Back when I was in high school 800 years ago, I knew very little about American government and politics. Sure, I excelled in AP Gov and watched The Colbert Report religiously, but I can’t say I engaged very deeply with our political system or spent a lot of time reflecting on its inner workings.
Much has happened since that time, including the election, presidential term, and failed re-election of Donald Trump, the reignition of the Black Lives Matter movement, and the ongoing government response to the COVID-19 pandemic. Though it’s difficult to say which events in particular have resonated the most with American teenagers, it’s impossible to deny the fact that high schoolers are now more politically engaged and vocal about public issues than they were a decade ago. In my opinion, increased civic engagement can only be a good thing, and I commend all young people who are doing the work and thinking critically about the systems so many of us take for granted.
To those students interested in government and politics, I suggest 3 writing contests that are prepared to reward you handsomely for your answers to some of our democracy’s biggest questions.
Disclaimer: In many cases, the writing prompt has been abbreviated and/or condensed for length. For full prompt details and requirements, visit each contest’s website at the links provided.
Prompt: What characteristics lead to a successful effort by diplomats and peacebuilders to mediate or prevent violent conflict?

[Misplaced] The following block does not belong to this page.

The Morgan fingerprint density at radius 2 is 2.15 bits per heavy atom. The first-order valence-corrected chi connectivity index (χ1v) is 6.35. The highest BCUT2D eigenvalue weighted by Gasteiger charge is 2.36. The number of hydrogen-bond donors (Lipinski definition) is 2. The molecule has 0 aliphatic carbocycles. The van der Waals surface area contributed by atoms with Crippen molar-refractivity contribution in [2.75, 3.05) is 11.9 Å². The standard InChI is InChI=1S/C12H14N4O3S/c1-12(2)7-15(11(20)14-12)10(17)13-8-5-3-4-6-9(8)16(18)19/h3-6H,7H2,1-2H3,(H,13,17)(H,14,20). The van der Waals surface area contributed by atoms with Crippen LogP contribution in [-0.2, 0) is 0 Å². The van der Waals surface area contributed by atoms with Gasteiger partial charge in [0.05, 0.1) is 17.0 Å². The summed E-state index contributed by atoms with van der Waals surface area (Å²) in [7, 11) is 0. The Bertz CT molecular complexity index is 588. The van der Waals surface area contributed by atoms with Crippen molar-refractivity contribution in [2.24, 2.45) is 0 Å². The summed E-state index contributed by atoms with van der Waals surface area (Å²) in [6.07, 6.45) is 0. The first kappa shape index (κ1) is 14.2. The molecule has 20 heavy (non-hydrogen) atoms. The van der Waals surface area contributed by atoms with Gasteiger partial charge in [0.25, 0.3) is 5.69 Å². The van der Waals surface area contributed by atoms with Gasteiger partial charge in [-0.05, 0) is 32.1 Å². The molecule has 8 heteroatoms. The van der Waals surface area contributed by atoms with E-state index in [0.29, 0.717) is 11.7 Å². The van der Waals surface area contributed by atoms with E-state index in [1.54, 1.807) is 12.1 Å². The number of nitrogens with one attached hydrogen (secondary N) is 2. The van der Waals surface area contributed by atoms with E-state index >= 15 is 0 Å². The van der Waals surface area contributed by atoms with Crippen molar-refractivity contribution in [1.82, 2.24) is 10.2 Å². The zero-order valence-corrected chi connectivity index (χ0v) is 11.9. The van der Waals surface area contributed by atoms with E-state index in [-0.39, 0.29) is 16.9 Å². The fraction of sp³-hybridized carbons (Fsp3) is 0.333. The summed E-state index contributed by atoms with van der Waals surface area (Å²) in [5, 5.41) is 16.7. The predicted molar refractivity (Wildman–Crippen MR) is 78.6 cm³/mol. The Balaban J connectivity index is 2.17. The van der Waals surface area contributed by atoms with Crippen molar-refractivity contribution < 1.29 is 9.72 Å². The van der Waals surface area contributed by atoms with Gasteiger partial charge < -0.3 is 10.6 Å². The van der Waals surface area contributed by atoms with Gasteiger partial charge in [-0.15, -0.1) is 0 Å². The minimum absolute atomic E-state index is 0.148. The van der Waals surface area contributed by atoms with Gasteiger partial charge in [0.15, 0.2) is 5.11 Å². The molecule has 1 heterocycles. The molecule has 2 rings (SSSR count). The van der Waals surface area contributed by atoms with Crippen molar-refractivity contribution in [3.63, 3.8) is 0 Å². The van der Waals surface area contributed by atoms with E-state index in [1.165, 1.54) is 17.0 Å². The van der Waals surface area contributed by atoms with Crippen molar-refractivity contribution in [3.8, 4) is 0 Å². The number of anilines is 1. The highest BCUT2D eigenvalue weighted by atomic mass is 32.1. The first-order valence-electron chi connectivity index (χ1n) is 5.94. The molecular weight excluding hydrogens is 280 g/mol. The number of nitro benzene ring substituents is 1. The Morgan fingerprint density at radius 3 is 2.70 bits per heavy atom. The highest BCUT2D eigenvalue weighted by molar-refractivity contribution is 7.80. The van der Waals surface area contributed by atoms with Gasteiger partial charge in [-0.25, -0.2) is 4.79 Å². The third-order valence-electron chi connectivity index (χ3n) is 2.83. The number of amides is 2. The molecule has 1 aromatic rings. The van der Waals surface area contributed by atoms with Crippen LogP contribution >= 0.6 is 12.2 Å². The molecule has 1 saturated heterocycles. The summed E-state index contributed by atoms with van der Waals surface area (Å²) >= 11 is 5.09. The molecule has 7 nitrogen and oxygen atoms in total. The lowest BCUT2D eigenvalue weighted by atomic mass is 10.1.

Successful essays will identify, in no more than 1,250 words, a situation where diplomats worked on a peacebuilding initiative with partners from the country/region in question, nongovernmental organizations, and other parts of the U.S. government, and then go on to analyze what characteristics and approaches made the enterprise a success.
Deadline: April 5, 2021
Prizes: The first place winner will receive a $2,500 cash prize, an all-expense paid trip to Washington, D.C., and a full-tuition paid voyage with Semester at Sea upon the student’s enrollment at an accredited university. The second place winner will receive a $1,250 cash prize and a full scholarship to participate in the International Diplomacy Program of the National Student Leadership Conference.
Prompt: What is the relationship between Equality and Justice? Answering this question requires considering each of these principles and analyzing the relationship between them.
To truly explore this question in an essay that is between 500-800 words, you’ll need to go beyond "dictionary definitions," and express your understanding and reasoning about the connection between these two principles.
Deadline: April 15, 2021
Prizes: The one winner of the National Grand Prize will receive $7,500. Five runners-up will win $1,500 each, while ten honorable mentions will each receive $500.
Prompt: This year’s question is “What does it mean to support and defend the Constitution?” The maximum essay length in the Middle School Division is 500 words, and the maximum length is 1,000 words for high school entries.
Deadline: March 31, 2021
Prizes: For the Middle School Division, first place wins $750; second place, $500; and third place, $250. High School Division winners receive $1,500, $1,000, and $500, respectively.
Writing is hard! Trust me. I live this struggle every day! If you’d like help crafting an award-winning essay for one (or several!) of these contests or just need a bit of guidance in your English class, ask the experts at ThinquePrep about our academic coaching services.
Nina Calabretta is a college English instructor, tutor, and writer native to Orange County, CA. When she’s not writing or helping students improve their skills as readers, writers, and critical thinkers, she can be found hiking the local trails with friends and family or curled up with a good book and her cat, Betsy. She has been part of the ThinquePrep team since 2018.
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